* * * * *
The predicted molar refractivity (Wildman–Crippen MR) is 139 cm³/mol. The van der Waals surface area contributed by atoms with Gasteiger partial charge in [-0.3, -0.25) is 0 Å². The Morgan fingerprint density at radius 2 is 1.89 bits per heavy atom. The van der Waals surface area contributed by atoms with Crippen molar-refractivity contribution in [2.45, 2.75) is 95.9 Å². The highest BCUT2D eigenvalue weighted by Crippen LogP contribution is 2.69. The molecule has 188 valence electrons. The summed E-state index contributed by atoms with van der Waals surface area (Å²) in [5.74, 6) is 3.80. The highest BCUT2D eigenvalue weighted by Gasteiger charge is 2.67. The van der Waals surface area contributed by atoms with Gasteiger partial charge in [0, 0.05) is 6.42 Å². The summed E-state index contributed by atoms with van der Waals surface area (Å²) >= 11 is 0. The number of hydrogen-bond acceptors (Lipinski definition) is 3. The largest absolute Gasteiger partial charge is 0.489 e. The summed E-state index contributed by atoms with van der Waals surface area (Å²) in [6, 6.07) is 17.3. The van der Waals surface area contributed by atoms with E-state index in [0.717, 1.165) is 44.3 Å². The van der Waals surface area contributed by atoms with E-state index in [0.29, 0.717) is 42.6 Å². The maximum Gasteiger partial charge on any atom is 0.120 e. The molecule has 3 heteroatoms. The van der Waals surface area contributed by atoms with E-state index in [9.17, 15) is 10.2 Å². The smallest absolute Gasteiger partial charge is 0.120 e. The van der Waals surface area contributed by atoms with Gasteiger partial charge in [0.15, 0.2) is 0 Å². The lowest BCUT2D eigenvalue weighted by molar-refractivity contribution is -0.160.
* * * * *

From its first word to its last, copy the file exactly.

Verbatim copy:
The predicted molar refractivity (Wildman–Crippen MR) is 139 cm³/mol. The van der Waals surface area contributed by atoms with Gasteiger partial charge in [-0.3, -0.25) is 0 Å². The Morgan fingerprint density at radius 2 is 1.89 bits per heavy atom. The van der Waals surface area contributed by atoms with Crippen molar-refractivity contribution in [2.45, 2.75) is 95.9 Å². The highest BCUT2D eigenvalue weighted by Crippen LogP contribution is 2.69. The molecule has 188 valence electrons. The summed E-state index contributed by atoms with van der Waals surface area (Å²) in [5.74, 6) is 3.80. The highest BCUT2D eigenvalue weighted by Gasteiger charge is 2.67. The van der Waals surface area contributed by atoms with Gasteiger partial charge in [0, 0.05) is 6.42 Å². The summed E-state index contributed by atoms with van der Waals surface area (Å²) >= 11 is 0. The number of hydrogen-bond acceptors (Lipinski definition) is 3. The largest absolute Gasteiger partial charge is 0.489 e. The summed E-state index contributed by atoms with van der Waals surface area (Å²) in [6, 6.07) is 17.3. The van der Waals surface area contributed by atoms with E-state index in [0.717, 1.165) is 44.3 Å². The van der Waals surface area contributed by atoms with E-state index in [0.29, 0.717) is 42.6 Å². The maximum Gasteiger partial charge on any atom is 0.120 e. The molecule has 3 heteroatoms. The van der Waals surface area contributed by atoms with E-state index in [9.17, 15) is 10.2 Å². The smallest absolute Gasteiger partial charge is 0.120 e. The van der Waals surface area contributed by atoms with Gasteiger partial charge in [0.15, 0.2) is 0 Å². The lowest BCUT2D eigenvalue weighted by molar-refractivity contribution is -0.160.